WHEN AFC Wimbledon climbed above MK Dons in League One last weekend for the first time in their 14-year existence, it was a victory for football.
That’s because AFC Wimbledon were formed in 2002 by supporters of the old Wimbledon FC after the original club were allowed to be relocated from South London to Milton Keynes, and later renamed MK Dons.
It was an unprecedented move that, thankfully, has never happened in English football ever again, as the Football Association vowed at the time.
It resembled the merry-go-round nature of American sports and, as such, MK Dons were soon nicknamed ‘Franchise FC’ by opposition fans, some of whom still carry a pet hate for the club given their distasteful establishment.
But Wimbledon had to move, no matter what. The Taylor Report, which came out in 1991 on the back of the Hillsborough Disaster, ordered all English clubs to redevelop their grounds to make them fit for purpose – meaning all-seated stands would become a requirement.
With their old ground, Plough Lane, beyond redevelopment to the required standard, Wimbledon moved in with Crystal Palace at Selhurst Park. It was supposed to be a temporary move, but Wimbledon’s struggles to find a home dragged on and on.
According to research carried out by Balls.ie, having explored every possible avenue in their end of London, as well as other areas like Tolworth and Brixton, then chairman Sam Hammam began to look at options outside of the capital.
Basingstoke, Gatwick, Cardiff, Manchester, Wigan and Bristol were all considered, but none gained as much momentum as the outrageous suggestion that Wimbledon could re-locate to Dublin.
The idea was first suggested by Dublin-born former Republic of Ireland international Joe Kinnear, who was managing the Wimbledon first team in the Premier League in the mid-90s.
He asked his old Ireland team-mate Eamon Dunphy to bang the drum for the campaign in his column inches, and the RTÉ pundit spent the following three years flying the flag for the idea.‘Dublin Dons’ they would be called, and Balgaddy could have been their home. To be fair to him, Dunphy made good points on why this move would be good for Dublin and Irish soccer as a whole.
Parents wouldn’t have to send their teenage kids abroad to sign professional contracts, jobs would be created, revenue would be coming in from tourism plus commercial opportunities and, since Wimbledon were still in the Premier League at the time, Champions League football in Dublin was a possibility.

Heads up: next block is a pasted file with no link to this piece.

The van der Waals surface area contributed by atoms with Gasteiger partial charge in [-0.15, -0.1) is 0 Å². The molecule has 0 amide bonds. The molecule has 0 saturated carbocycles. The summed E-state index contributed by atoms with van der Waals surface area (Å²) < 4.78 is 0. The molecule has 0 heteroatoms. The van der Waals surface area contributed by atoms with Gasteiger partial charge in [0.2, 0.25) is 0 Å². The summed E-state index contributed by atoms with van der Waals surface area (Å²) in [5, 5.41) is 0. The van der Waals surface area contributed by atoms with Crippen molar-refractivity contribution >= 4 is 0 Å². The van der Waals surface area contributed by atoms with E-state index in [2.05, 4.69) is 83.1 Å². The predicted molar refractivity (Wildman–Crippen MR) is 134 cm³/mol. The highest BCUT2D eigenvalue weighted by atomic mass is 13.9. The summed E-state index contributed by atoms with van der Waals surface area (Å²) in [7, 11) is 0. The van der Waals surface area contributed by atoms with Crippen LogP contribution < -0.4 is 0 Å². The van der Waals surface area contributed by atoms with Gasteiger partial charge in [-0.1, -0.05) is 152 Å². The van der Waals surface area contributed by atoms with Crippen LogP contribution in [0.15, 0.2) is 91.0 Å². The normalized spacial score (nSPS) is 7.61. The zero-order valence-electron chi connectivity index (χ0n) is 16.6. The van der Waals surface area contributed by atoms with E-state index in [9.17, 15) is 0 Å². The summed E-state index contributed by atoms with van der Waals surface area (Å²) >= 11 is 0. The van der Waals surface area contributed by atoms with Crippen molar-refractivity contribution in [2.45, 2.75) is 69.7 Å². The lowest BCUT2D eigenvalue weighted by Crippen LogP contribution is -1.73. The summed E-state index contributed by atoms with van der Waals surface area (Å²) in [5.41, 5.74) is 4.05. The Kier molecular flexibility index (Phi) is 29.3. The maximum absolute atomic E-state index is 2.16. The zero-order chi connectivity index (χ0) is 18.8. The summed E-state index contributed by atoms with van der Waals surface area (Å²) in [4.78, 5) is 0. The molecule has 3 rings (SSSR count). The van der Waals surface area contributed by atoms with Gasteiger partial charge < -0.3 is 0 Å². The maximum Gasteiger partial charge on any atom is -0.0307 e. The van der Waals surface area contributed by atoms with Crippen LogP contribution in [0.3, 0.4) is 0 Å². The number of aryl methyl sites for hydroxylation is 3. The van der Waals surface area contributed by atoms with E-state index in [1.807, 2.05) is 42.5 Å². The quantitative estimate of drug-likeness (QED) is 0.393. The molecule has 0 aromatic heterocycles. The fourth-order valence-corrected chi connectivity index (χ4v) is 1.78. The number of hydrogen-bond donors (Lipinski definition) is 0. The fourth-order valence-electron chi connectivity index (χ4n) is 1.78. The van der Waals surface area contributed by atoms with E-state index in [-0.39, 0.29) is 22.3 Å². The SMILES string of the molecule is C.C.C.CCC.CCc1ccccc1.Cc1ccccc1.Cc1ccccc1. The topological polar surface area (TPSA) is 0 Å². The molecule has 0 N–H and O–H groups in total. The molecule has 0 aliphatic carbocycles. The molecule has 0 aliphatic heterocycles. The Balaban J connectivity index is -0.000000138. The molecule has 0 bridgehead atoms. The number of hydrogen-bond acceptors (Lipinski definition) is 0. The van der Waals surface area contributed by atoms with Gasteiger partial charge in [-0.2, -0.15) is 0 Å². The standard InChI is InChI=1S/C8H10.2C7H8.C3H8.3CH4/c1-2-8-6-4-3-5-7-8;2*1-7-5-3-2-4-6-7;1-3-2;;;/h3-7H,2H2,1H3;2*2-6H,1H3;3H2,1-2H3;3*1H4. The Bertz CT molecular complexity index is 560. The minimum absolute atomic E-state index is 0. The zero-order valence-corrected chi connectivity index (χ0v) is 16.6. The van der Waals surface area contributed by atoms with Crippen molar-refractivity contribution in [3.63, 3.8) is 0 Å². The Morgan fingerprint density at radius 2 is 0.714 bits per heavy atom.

According to a report in the Irish Independent in 1998, 64 percent of Dublin-based Irish soccer fans were in favour of welcoming Wimbledon to their city.
Naturally, London-based Wimbledon fans were dead against it and it was at this point when the foundations of AFC Wimbledon – the breakaway club formed by original Wimbledon FC fans – began to set in.
They hadn’t given up on their club just yet, but they were preparing for the worst – a Wimbledon outside of London was never going to be their club, especially not if it was based in a different country.
Although football is nothing without fans, supporters on both sides of the Irish sea were pretty much powerless in the process, other than letting their feelings be known.
Remarkably, the Premier League supported the idea. FIFA got involved and sat on the fence, but they did give the Football Association of Ireland (FAI) the upper hand by handing them the final say.
Then FAI chief Bernard O'Byrne was fully against it, wary of the negative impact it could have had on the domestic game in Ireland, but he put the motion to the League of Ireland clubs to let them decide for themselves.
Although promises of several thousand pounds each and schools of excellence being built around Ireland, the clubs voted unanimously against the proposal in 1998.
As for Wimbledon FC? They were relegated from the Premier League in 2000 when they still needed a new home. The club’s new owners eventually struck up a deal to move to Milton Keynes.
In 2003, they played their first match in Milton Keynes and, soon after, the club’s name was changed to MK Dons, with new colours and a new crest introduced.
Meanwhile, the breakaway club – AFC Wimbledon – played their first match in the Combined Counties League in 2002, the start of their rapid rise up the lower divisions of English football.
By 2011, AFC Wimbledon had reached the Football League, an enormous achievement which is a testament to how far a club can go if a fan-base can be retained.
MK Dons’ latest home attendance was 8,259, with locals of Milton Keynes appearing to have warmed to the club.
But now, five years after reaching England’s fourth tier, AFC Wimbledon are sitting above MK Dons in the Sky Bet League One table and look forward to the first ever league meeting between the sides on December 10.
One wonders what might have been had MK Dons become the Dublin Dons instead.